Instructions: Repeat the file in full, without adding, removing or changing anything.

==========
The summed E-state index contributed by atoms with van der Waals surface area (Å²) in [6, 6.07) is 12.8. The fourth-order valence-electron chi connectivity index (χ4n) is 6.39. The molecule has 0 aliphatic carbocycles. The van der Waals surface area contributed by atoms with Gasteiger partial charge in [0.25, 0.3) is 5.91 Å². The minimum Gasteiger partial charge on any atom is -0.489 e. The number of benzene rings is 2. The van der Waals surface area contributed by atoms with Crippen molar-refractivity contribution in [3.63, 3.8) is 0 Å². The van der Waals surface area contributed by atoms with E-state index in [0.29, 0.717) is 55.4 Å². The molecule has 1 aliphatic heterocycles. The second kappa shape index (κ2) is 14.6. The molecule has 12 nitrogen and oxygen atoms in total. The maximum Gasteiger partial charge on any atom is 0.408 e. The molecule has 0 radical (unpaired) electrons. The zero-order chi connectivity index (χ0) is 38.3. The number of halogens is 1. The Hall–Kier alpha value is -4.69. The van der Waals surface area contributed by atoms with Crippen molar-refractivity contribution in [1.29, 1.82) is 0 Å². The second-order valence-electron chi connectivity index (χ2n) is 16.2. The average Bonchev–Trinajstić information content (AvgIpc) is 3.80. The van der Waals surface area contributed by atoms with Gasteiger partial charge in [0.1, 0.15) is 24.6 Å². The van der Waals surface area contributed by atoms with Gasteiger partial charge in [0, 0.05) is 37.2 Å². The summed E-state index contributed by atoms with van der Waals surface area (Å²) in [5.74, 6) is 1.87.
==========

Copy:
The summed E-state index contributed by atoms with van der Waals surface area (Å²) in [6, 6.07) is 12.8. The fourth-order valence-electron chi connectivity index (χ4n) is 6.39. The molecule has 0 aliphatic carbocycles. The van der Waals surface area contributed by atoms with Gasteiger partial charge in [0.25, 0.3) is 5.91 Å². The minimum Gasteiger partial charge on any atom is -0.489 e. The number of benzene rings is 2. The van der Waals surface area contributed by atoms with Crippen molar-refractivity contribution in [3.63, 3.8) is 0 Å². The van der Waals surface area contributed by atoms with E-state index in [0.29, 0.717) is 55.4 Å². The molecule has 1 aliphatic heterocycles. The second kappa shape index (κ2) is 14.6. The molecule has 12 nitrogen and oxygen atoms in total. The maximum Gasteiger partial charge on any atom is 0.408 e. The molecule has 0 radical (unpaired) electrons. The zero-order chi connectivity index (χ0) is 38.3. The number of halogens is 1. The Hall–Kier alpha value is -4.69. The van der Waals surface area contributed by atoms with Crippen molar-refractivity contribution in [1.29, 1.82) is 0 Å². The second-order valence-electron chi connectivity index (χ2n) is 16.2. The average Bonchev–Trinajstić information content (AvgIpc) is 3.80. The van der Waals surface area contributed by atoms with Gasteiger partial charge in [0.1, 0.15) is 24.6 Å². The van der Waals surface area contributed by atoms with Gasteiger partial charge in [0, 0.05) is 37.2 Å². The summed E-state index contributed by atoms with van der Waals surface area (Å²) in [5.74, 6) is 1.87.